Laureline as a character just didn’t make sense. She starts the film professional and focussed, ends it as a loose cannon who ignores the rules, and no-one seems to notice the change. Maybe she was always as much of a maverick as Valerian, but the first half don’t set that up at all. On top of which (spoiler alert), in a station of millions of people and human agents like Laureline and Valerian, Laureline assaults two officers and escapes arrest and yet no-one is sent out looking for her. “Oh dear, she got away. Guess we’ll see her when she comes into work tomorrow.” The worst part of the film was how much potential it had, and wasted. Big Market, the history and structure of Alpha… there was so much there that was explained for a minute and then used for a split-second in an action scene. There felt like so much more that could be done, that there was a good film in there somewhere, but the direction they took just didn’t work.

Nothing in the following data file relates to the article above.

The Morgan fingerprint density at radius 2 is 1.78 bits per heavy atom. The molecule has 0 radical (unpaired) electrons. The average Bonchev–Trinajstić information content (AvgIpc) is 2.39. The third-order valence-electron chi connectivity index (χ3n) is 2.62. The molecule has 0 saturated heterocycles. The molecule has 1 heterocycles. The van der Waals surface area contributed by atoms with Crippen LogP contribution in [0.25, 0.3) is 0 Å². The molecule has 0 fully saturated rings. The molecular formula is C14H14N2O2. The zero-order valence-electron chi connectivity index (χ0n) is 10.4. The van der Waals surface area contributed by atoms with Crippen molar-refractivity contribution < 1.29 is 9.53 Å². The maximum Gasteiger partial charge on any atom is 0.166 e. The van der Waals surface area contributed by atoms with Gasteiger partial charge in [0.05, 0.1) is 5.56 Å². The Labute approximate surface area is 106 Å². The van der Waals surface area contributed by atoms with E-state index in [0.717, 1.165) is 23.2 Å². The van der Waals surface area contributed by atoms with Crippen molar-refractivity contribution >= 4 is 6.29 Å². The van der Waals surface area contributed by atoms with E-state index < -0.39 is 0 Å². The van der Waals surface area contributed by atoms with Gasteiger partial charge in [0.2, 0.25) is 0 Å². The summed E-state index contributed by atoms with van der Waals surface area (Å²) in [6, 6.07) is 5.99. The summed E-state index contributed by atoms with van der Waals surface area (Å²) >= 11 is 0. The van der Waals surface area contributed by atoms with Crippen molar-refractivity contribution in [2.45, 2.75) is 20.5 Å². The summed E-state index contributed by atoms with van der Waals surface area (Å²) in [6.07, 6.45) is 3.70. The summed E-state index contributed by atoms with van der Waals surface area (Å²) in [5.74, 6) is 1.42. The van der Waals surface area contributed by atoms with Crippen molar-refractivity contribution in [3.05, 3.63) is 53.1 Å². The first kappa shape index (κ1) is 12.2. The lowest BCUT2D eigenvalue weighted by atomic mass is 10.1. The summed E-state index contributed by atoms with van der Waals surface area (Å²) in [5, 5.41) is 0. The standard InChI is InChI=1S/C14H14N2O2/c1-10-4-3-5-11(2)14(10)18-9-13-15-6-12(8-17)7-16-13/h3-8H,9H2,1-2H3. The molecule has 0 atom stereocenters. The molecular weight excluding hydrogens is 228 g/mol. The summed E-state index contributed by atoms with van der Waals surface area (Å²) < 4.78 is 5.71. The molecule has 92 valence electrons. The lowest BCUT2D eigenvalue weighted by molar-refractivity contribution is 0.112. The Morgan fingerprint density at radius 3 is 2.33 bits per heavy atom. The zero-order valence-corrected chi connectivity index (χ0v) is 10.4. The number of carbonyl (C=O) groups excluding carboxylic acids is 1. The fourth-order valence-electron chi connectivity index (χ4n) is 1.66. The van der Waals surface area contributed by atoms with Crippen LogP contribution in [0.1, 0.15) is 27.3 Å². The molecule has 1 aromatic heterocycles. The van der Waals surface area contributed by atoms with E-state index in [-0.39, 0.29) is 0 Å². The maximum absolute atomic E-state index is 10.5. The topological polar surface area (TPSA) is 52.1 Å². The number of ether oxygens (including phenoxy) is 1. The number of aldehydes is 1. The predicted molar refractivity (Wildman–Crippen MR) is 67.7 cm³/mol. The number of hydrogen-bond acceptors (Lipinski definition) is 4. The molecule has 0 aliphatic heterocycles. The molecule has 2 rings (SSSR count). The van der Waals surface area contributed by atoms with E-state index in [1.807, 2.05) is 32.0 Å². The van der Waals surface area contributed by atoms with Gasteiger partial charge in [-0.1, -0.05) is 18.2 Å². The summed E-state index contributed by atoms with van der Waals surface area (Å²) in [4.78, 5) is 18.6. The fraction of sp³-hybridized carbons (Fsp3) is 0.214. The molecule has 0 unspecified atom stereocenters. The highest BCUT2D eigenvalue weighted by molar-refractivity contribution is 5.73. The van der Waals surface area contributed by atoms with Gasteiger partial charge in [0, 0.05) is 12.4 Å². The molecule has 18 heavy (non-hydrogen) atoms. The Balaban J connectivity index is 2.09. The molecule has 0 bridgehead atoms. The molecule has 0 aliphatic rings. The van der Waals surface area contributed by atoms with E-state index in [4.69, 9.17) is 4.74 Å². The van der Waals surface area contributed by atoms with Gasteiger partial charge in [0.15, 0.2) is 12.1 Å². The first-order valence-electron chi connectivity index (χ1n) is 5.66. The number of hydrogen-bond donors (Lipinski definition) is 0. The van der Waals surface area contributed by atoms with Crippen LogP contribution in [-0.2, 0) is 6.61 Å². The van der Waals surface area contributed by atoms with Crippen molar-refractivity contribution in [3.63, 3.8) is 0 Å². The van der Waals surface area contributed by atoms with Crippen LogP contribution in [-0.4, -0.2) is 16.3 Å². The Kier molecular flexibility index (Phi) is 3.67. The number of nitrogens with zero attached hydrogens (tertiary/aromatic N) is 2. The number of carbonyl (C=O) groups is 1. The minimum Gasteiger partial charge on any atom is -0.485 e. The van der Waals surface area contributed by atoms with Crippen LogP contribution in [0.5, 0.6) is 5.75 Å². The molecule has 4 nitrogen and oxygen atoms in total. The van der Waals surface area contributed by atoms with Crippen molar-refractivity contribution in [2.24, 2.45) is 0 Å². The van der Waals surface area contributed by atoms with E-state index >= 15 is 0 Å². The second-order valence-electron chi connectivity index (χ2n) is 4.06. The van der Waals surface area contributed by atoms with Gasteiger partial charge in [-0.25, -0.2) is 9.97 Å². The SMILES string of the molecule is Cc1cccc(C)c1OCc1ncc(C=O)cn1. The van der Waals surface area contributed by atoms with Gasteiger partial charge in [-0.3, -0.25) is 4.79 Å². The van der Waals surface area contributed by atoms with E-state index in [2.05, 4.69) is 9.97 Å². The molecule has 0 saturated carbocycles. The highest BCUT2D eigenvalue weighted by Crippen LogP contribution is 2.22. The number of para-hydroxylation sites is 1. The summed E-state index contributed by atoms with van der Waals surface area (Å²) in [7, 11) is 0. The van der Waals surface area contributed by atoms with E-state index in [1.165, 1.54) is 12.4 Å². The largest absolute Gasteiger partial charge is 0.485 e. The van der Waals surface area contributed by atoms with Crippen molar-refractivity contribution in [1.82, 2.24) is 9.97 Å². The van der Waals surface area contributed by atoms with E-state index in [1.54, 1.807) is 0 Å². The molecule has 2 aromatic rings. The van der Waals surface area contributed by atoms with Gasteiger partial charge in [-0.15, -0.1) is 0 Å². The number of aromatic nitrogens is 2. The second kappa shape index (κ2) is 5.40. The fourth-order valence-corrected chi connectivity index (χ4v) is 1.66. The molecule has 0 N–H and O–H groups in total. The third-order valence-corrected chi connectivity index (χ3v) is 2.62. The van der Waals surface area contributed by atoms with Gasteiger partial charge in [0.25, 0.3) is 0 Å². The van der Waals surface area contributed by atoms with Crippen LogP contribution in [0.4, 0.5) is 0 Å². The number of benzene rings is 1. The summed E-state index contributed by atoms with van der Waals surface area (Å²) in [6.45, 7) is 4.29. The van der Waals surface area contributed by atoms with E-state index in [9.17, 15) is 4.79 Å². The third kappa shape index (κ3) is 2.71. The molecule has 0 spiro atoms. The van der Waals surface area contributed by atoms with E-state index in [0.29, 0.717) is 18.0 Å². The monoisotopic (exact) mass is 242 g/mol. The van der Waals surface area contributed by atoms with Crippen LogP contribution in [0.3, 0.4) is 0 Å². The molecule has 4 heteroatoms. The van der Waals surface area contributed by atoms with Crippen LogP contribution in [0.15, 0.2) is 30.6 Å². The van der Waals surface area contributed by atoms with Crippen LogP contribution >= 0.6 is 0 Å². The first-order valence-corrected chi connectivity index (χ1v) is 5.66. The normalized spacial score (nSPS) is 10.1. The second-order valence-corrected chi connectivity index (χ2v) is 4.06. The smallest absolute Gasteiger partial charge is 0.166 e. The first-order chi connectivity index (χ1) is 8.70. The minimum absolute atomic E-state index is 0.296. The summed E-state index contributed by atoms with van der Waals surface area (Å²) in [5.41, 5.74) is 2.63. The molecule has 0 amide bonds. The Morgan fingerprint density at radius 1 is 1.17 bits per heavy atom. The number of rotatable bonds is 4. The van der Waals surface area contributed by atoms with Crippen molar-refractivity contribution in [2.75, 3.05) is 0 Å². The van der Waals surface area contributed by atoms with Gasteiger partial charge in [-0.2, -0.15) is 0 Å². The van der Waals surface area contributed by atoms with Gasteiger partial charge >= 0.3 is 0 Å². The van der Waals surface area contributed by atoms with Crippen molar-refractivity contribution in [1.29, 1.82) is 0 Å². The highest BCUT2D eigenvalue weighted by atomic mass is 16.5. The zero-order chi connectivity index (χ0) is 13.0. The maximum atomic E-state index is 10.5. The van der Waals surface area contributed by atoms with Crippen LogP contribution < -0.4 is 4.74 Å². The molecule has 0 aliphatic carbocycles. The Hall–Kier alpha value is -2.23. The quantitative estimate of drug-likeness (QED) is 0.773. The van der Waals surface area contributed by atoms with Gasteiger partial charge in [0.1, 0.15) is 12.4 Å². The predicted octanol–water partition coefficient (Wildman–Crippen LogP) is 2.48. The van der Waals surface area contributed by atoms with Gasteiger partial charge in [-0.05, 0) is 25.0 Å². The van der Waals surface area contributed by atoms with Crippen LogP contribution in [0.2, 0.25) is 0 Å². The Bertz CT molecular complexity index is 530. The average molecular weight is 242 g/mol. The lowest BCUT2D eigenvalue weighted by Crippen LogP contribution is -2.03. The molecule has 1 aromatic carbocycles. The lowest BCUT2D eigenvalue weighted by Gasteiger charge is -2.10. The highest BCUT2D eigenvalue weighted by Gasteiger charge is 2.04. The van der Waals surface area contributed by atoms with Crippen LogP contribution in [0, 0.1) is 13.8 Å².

War for the Planet of the Apes
Fantastic. Amazing. Visually stunning, great story, some great nods to the original series and a far better film than Conquest of the Planet of the Apes. This new trilogy feels like a reboot of the last two films of the original series rather than the first two. Dawn felt like the original Battle for the Planet of the Apes as the Apes are uplifted and escape human society, Rise happens off-screen and War matches up with Conquest of the Planet of the Apes as humankind is shown to be a waning species.